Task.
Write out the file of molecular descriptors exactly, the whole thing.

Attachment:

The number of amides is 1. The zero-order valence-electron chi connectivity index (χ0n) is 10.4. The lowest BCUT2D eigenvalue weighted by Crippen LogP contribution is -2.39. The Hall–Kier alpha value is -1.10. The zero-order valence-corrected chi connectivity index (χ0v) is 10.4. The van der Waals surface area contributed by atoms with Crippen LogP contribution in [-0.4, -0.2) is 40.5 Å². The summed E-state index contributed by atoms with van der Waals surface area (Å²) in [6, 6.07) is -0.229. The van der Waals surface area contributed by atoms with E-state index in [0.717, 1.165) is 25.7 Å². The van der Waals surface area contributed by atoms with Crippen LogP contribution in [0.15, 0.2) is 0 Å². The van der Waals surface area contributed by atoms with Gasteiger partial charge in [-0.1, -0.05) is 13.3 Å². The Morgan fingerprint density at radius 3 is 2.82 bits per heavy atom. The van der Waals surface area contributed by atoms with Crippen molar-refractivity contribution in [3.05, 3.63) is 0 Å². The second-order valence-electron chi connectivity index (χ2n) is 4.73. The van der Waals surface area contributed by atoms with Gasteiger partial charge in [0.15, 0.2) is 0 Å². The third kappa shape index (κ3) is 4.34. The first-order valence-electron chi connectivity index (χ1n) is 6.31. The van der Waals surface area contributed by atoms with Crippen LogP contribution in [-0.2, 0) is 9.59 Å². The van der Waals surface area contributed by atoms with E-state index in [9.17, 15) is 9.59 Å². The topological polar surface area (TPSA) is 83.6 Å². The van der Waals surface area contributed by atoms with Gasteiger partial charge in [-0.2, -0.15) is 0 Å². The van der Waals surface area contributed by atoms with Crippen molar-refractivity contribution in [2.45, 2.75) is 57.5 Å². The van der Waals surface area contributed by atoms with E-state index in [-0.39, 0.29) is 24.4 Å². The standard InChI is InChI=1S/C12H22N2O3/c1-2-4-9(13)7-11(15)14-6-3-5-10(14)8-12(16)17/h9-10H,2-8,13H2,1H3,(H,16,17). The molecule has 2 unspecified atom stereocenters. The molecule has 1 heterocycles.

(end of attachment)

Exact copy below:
The number of amides is 1. The zero-order valence-electron chi connectivity index (χ0n) is 10.4. The lowest BCUT2D eigenvalue weighted by Crippen LogP contribution is -2.39. The Hall–Kier alpha value is -1.10. The zero-order valence-corrected chi connectivity index (χ0v) is 10.4. The van der Waals surface area contributed by atoms with Crippen LogP contribution in [-0.4, -0.2) is 40.5 Å². The summed E-state index contributed by atoms with van der Waals surface area (Å²) in [6, 6.07) is -0.229. The van der Waals surface area contributed by atoms with E-state index in [0.717, 1.165) is 25.7 Å². The van der Waals surface area contributed by atoms with Crippen LogP contribution in [0.15, 0.2) is 0 Å². The van der Waals surface area contributed by atoms with Gasteiger partial charge in [-0.1, -0.05) is 13.3 Å². The Morgan fingerprint density at radius 3 is 2.82 bits per heavy atom. The van der Waals surface area contributed by atoms with Crippen molar-refractivity contribution in [3.05, 3.63) is 0 Å². The second-order valence-electron chi connectivity index (χ2n) is 4.73. The van der Waals surface area contributed by atoms with Gasteiger partial charge in [0.15, 0.2) is 0 Å². The third kappa shape index (κ3) is 4.34. The first-order valence-electron chi connectivity index (χ1n) is 6.31. The van der Waals surface area contributed by atoms with Crippen LogP contribution in [-0.2, 0) is 9.59 Å². The van der Waals surface area contributed by atoms with E-state index in [9.17, 15) is 9.59 Å². The topological polar surface area (TPSA) is 83.6 Å². The van der Waals surface area contributed by atoms with Gasteiger partial charge in [-0.2, -0.15) is 0 Å². The van der Waals surface area contributed by atoms with Crippen molar-refractivity contribution in [2.45, 2.75) is 57.5 Å². The van der Waals surface area contributed by atoms with E-state index in [-0.39, 0.29) is 24.4 Å². The standard InChI is InChI=1S/C12H22N2O3/c1-2-4-9(13)7-11(15)14-6-3-5-10(14)8-12(16)17/h9-10H,2-8,13H2,1H3,(H,16,17). The molecule has 2 unspecified atom stereocenters. The molecule has 1 heterocycles.